Trismegistos ID: 738876

Source Description


Rectangular block of local limestone with the face emerging from a larger base; recut at left (measured from the photograph 0.40; 0.106; -).


Inscribed on the protruding face in two lines.


0.021; alpha with the bar reduced to a dot, epsilon with three equal bars, eta with transitional value, straight iota, slantering mu; holes were made along the lines of the letters and then crudely joined.

Place of Origin

Between Bayyadah and Cyrene , in the Useita, the plain below Cyrene , at Mirad Ejarab, in the vicinity of a large circular tomb.


Probably second half of fifth century B.C. (lettering)


Found in 1997, re-used in a garden wall near the above mentioned tomb to which it plausibly belonged, near Cyrene .

Last recorded Location

J.M. Reynolds received a photograph and provided a description, but did perhaps never see the stone.

Present Location

Not seen by IGCyr team.

Text constituted from

Transcription from photograph and discussion with J.M. Reynolds per epistulam (CDL).


Not previously published.


[---] ο̄ : Ηεμὶ [---] δάμō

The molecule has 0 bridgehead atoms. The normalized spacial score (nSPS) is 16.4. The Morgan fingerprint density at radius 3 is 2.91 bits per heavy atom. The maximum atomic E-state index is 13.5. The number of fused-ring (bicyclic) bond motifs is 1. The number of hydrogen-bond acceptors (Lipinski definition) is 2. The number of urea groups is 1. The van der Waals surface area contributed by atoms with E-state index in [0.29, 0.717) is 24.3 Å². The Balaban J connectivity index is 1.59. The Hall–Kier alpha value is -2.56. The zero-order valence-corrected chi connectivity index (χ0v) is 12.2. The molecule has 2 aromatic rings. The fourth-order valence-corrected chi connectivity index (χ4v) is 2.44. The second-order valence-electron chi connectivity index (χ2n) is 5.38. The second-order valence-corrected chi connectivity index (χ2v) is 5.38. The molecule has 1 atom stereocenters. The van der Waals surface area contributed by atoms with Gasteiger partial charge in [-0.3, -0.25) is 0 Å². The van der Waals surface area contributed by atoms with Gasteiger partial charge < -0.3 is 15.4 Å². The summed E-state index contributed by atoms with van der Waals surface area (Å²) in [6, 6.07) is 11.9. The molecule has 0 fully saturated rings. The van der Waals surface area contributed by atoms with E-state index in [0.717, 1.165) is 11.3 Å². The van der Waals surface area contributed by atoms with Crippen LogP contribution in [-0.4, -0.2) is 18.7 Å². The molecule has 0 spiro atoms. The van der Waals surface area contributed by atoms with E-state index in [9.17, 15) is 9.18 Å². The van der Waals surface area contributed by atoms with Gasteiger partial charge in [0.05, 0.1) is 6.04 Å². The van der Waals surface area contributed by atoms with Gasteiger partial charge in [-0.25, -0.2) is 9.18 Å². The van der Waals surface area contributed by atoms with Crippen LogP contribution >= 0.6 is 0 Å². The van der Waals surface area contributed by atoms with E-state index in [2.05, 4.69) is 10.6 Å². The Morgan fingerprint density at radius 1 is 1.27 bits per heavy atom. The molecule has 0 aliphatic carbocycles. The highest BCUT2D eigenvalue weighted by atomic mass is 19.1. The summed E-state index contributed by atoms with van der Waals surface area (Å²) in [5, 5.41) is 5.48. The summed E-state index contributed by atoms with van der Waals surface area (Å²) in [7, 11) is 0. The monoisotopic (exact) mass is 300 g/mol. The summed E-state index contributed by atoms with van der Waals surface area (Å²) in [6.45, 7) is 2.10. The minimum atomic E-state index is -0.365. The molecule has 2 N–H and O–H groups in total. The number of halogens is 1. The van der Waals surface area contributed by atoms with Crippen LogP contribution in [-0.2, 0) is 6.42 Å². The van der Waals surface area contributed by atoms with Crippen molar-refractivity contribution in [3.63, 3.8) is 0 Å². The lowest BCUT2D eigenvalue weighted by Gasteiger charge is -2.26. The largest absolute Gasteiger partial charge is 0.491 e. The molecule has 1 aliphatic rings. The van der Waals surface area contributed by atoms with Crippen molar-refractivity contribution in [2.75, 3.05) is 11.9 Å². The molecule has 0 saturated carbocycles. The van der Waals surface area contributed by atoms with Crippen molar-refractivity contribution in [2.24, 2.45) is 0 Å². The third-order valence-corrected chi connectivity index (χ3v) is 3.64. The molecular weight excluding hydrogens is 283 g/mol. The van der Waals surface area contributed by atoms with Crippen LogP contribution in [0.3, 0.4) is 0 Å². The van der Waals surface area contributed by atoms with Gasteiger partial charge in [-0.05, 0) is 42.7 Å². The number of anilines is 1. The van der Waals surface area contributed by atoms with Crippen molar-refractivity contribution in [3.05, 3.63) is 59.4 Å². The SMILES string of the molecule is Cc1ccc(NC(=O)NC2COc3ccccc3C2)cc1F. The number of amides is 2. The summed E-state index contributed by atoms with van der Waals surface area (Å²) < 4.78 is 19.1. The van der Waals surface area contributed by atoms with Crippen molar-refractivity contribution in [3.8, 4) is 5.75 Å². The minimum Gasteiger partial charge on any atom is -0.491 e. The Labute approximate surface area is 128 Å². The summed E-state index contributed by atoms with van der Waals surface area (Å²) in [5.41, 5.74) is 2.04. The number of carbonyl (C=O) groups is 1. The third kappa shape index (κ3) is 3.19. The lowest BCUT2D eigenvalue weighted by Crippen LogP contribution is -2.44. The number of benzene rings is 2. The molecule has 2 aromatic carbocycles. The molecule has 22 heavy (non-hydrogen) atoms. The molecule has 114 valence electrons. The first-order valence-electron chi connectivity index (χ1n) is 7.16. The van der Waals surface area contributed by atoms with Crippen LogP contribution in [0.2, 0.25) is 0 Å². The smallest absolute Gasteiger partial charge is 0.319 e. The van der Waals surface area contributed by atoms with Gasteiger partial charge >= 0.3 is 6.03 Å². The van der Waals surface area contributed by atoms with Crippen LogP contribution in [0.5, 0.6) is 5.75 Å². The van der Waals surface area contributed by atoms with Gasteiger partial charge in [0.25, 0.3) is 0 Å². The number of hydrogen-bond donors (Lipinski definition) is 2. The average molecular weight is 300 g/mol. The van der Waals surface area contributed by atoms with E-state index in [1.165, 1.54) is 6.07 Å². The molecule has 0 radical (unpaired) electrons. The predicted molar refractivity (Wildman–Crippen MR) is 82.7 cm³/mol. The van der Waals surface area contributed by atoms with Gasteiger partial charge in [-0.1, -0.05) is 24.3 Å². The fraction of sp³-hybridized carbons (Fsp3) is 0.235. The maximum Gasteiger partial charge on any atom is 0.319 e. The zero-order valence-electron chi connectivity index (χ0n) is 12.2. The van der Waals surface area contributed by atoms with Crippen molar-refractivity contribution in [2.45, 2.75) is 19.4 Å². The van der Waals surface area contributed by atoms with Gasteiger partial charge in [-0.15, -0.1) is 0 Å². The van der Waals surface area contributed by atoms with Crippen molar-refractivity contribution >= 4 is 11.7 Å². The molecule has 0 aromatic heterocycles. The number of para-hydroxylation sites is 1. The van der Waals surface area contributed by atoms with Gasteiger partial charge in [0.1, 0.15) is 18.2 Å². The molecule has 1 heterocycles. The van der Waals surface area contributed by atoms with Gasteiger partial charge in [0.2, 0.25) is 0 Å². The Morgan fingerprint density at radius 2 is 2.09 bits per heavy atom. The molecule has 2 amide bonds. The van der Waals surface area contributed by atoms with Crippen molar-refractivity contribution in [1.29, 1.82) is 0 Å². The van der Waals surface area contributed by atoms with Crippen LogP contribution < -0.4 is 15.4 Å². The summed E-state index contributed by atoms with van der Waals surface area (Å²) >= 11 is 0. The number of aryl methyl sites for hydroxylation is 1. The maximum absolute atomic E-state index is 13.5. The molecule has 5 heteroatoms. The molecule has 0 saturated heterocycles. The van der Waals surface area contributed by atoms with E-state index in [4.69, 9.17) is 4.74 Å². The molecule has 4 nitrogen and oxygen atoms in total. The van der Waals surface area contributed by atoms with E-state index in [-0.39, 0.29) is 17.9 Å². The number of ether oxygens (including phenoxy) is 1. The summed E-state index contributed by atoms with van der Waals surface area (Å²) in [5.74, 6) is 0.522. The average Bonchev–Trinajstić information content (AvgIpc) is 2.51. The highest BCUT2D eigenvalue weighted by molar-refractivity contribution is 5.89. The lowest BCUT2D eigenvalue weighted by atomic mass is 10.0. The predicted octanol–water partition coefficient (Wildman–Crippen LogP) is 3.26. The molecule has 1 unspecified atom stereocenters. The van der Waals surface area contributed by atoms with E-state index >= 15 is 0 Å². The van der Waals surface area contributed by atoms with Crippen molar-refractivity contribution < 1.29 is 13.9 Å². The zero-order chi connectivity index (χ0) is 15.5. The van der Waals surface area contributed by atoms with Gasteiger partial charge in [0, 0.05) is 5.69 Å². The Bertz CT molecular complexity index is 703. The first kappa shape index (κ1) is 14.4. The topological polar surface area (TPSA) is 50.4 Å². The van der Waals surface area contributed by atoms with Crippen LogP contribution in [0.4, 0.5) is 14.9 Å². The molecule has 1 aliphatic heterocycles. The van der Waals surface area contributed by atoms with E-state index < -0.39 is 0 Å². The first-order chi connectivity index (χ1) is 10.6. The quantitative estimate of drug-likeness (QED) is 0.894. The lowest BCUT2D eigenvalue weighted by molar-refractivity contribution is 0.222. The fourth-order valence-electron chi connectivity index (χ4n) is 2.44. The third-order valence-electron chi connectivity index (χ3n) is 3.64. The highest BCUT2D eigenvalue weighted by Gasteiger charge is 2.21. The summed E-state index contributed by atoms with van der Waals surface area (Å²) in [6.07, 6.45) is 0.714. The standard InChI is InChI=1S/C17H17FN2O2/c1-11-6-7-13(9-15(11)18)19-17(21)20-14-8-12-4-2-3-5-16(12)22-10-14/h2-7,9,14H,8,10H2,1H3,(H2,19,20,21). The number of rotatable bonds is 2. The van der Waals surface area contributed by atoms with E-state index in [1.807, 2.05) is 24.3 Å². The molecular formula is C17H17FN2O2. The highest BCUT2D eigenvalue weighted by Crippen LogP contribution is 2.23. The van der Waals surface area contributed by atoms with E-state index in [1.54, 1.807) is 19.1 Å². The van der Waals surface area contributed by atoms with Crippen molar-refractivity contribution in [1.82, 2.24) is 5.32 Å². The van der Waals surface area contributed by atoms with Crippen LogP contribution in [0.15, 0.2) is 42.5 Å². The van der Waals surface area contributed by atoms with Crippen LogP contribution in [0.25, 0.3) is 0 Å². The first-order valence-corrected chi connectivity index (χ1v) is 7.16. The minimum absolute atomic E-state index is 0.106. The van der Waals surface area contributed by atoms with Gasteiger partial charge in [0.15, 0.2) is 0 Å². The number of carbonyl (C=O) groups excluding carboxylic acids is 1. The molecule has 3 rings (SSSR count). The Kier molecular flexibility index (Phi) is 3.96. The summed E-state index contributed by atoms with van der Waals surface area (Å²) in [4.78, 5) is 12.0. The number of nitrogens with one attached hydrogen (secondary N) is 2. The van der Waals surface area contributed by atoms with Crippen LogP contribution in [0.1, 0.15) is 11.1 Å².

French translation

Je suis (la tombe) de  [---] os fils de  [---] damos.

English translation

I am (the tomb) of  [---] os son of  [---] damos.

Italian translation

Io sono (la tomba) di  [---] os figlio di  [---] damos.


This inscription is known only from a photograph taken at the place of discovery. From it one might wonder at the shape of the stone, which seems rather intended for a horizontal placement. Was it a sarcophagus lid with a reduced slope or a plaque placed on the summit of the tumulus tomb?

The measures given above are based on the supposition that the standard shown on the photo is in inches.

J.M. Reynolds at first glance thought that the last letter at l. 2 was an omega, which would have been very surprising as opposed to the omicron at line 1. Moreover, the use of eta + epsilon for the long e of εἰμι (see IGCyr001100) cannot be contemporary with the use of omega. A better examination of the photograph shows that the two small furrows at the bottom of the discussed letter are caused by erosion, as it occurs often in the soft local limestone. Similarly, a dot is to be seen inside the first omicron, but not in the centre. This is probably no part of the letter; similar holes may be seen elsewhere on the surface.

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